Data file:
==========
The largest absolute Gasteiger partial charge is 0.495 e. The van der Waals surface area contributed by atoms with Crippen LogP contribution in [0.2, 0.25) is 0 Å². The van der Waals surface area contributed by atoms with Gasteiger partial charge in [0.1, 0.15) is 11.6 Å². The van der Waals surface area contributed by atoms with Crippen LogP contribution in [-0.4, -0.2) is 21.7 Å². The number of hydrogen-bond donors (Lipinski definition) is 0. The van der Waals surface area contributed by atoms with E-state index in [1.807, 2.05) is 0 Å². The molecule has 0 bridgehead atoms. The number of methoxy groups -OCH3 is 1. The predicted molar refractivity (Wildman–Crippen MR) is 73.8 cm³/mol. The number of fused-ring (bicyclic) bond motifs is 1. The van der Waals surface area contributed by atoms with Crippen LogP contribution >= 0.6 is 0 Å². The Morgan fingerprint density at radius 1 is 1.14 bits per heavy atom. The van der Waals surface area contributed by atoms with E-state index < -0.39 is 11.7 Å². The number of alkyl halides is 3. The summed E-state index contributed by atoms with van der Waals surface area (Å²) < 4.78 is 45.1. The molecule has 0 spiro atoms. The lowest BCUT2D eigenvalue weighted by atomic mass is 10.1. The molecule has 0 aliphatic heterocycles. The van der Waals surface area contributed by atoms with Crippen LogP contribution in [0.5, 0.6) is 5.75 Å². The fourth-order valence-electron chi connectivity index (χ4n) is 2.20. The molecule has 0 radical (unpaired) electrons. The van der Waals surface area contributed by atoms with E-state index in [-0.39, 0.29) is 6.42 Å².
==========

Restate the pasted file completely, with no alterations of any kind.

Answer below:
The largest absolute Gasteiger partial charge is 0.495 e. The van der Waals surface area contributed by atoms with Crippen LogP contribution in [0.2, 0.25) is 0 Å². The van der Waals surface area contributed by atoms with Gasteiger partial charge in [0.1, 0.15) is 11.6 Å². The van der Waals surface area contributed by atoms with Crippen LogP contribution in [-0.4, -0.2) is 21.7 Å². The number of hydrogen-bond donors (Lipinski definition) is 0. The van der Waals surface area contributed by atoms with E-state index in [1.807, 2.05) is 0 Å². The molecule has 0 bridgehead atoms. The number of methoxy groups -OCH3 is 1. The predicted molar refractivity (Wildman–Crippen MR) is 73.8 cm³/mol. The number of fused-ring (bicyclic) bond motifs is 1. The van der Waals surface area contributed by atoms with Crippen LogP contribution >= 0.6 is 0 Å². The Morgan fingerprint density at radius 1 is 1.14 bits per heavy atom. The van der Waals surface area contributed by atoms with E-state index < -0.39 is 11.7 Å². The number of alkyl halides is 3. The summed E-state index contributed by atoms with van der Waals surface area (Å²) < 4.78 is 45.1. The molecule has 0 spiro atoms. The lowest BCUT2D eigenvalue weighted by atomic mass is 10.1. The molecule has 0 aliphatic heterocycles. The van der Waals surface area contributed by atoms with Crippen LogP contribution in [0.5, 0.6) is 5.75 Å². The fourth-order valence-electron chi connectivity index (χ4n) is 2.20. The molecule has 0 radical (unpaired) electrons. The van der Waals surface area contributed by atoms with E-state index in [-0.39, 0.29) is 6.42 Å².